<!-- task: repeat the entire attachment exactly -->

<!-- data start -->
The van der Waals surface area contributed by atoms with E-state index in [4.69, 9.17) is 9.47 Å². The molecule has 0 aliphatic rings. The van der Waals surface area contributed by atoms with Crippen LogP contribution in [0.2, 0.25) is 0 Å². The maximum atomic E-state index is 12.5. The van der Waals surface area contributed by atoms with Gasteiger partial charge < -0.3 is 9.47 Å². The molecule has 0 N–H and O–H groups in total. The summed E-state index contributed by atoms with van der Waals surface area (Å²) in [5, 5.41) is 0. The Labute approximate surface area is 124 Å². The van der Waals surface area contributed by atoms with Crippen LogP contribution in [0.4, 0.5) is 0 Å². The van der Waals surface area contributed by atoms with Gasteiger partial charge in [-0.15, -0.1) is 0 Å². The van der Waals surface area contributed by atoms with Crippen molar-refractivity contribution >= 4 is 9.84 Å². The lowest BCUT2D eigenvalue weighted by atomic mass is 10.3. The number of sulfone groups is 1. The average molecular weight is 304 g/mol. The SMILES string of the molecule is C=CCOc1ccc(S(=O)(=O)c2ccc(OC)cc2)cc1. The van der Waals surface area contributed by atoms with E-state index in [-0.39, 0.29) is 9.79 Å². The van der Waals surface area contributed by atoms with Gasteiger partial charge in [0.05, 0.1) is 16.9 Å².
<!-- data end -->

The van der Waals surface area contributed by atoms with E-state index in [4.69, 9.17) is 9.47 Å². The molecule has 0 aliphatic rings. The van der Waals surface area contributed by atoms with Crippen LogP contribution in [0.2, 0.25) is 0 Å². The maximum atomic E-state index is 12.5. The van der Waals surface area contributed by atoms with Gasteiger partial charge < -0.3 is 9.47 Å². The molecule has 0 N–H and O–H groups in total. The summed E-state index contributed by atoms with van der Waals surface area (Å²) in [5, 5.41) is 0. The Labute approximate surface area is 124 Å². The van der Waals surface area contributed by atoms with Crippen LogP contribution in [0.4, 0.5) is 0 Å². The van der Waals surface area contributed by atoms with Gasteiger partial charge in [-0.15, -0.1) is 0 Å². The van der Waals surface area contributed by atoms with Crippen molar-refractivity contribution >= 4 is 9.84 Å². The lowest BCUT2D eigenvalue weighted by atomic mass is 10.3. The number of sulfone groups is 1. The average molecular weight is 304 g/mol. The SMILES string of the molecule is C=CCOc1ccc(S(=O)(=O)c2ccc(OC)cc2)cc1. The van der Waals surface area contributed by atoms with E-state index in [-0.39, 0.29) is 9.79 Å². The van der Waals surface area contributed by atoms with Gasteiger partial charge in [0.05, 0.1) is 16.9 Å².